Once upon a day, so bright and fine
Walked Chicken B. Little. A scientist, mind!
“The sky is blue,” he said, “but I am not.”
“For I know much, quite quite a lot.”
His head was in the sky
So he did not espy
The sleeping fellow lying by
the soft grass near the pine.
Chicken Little tripped!
“I am vexed,” he said, “Truly hipped!”
“Who knew the woods would be so rich in people!
They stack up in a great ugly heap hill!”
So Chicken B. Little thought and he mused:
His brilliant mind was naught confused.
“What accounts for this human pollution?
I think I have the simple solution.”
He shouted and cried and then he out-louded,
“The natural world is way over crowded!”
He wrote his revelations down
And brought them straight in to town,
Right to Henny Penny, publisher of books,
Who said, “Ok, I will take a look see.”
“If what you say is true, the world is in for trouble.
And with global warming our trouble is really double!”
The pair rushed the warning words into print
Where they became an instant, chilling hit.
They were read by Cocky Locky, activist,
Who said, “We must tax, tax, tax, I insist!”
“Tax and regulation are the only true solutions
That can really rid us of these human pollutions.”
He said, “There is ample precedent
For us to warn the president!”
So the three ran off to arouse those far and near
And tell them that the end was almost here.
They soon met Turkey Lurkey, who was up for re-election.
He said, “My vote will be our ammunition
In the fight against those damned deniers;
Those oily fat-cats, rogues and liars!”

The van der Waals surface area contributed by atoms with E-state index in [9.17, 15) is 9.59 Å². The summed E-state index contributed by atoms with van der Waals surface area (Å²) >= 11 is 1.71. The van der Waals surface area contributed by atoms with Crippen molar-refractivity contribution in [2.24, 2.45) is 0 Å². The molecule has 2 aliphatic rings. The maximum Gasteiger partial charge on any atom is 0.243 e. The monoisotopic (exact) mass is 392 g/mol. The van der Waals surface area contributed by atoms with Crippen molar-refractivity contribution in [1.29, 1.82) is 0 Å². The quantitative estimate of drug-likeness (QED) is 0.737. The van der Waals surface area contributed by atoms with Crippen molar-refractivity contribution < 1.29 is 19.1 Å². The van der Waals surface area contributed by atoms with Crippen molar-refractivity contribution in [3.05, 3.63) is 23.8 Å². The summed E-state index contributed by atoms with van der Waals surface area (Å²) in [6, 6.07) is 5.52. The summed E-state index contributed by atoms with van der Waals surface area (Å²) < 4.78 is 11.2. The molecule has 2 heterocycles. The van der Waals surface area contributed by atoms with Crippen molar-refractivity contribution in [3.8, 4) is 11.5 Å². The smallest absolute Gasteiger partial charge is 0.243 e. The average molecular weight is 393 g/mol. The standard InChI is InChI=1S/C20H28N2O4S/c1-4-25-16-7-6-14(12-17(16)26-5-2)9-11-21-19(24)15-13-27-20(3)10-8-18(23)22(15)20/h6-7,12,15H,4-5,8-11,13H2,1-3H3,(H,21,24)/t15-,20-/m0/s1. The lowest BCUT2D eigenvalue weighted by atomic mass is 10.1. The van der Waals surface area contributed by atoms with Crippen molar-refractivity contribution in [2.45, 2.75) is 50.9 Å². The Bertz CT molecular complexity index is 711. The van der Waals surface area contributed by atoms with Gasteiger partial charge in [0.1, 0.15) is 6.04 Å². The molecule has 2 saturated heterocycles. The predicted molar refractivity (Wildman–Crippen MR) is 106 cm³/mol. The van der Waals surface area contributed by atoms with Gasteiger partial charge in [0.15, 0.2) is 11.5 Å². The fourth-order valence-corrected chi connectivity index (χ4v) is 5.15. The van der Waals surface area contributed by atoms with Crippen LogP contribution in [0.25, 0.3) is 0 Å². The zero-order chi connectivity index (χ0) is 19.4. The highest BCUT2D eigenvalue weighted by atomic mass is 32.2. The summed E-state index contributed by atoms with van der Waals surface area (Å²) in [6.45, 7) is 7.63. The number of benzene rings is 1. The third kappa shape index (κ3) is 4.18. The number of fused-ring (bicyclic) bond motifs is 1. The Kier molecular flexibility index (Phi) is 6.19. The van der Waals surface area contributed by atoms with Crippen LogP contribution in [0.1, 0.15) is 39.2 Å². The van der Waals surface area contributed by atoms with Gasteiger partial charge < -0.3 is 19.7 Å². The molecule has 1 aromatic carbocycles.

As they considered what to do,
Up walked Foxy Loxy, who ran an NGO.
“I can help you boys fund your cause
All you need do is sign this clause,
And promise fealty to that great -ism
Which the best of us call socialism.”
“What is this thing called socialism?” asked the troop.
“What does it mean? Can it help our group?”
“It is only for the brightest lights
For those who are sure they’re aways right.
It would put forever and ever in charge
Those whose minds are exceptionally large.”
Each of the four said, “That’s for me!”
Because to find some wiser cannot be.
How perfect, how wonderful and marvelously sublime
If the world were run on scientific lines!”
As they were cooing and comparing IQs,
The Fox said, “Come, all! Let’s join the queue!
We’ll finish the deal in my dark lair.
(It only looks dark; it is actually fare.)”
So down they all went, in one long line,
trusting themselves and thinking, “O, How fine!”
When the door finally closed and all the lines signed
The Fox ate them up: My, how he dined!
But he was not sated; he hungered still.
If only more bodies could add to his mill.
Where could he go to find the great minds
Who would fain rule over all of mankind?
It was then he remembered that great invention
The human-caused change of climate convention!
A little doggerel never hurt anybody. Thus, I have no compunction dedicating this poem to Anne Ehrlich, who has taken up her father’s burden of telling the world that it is nearly finished.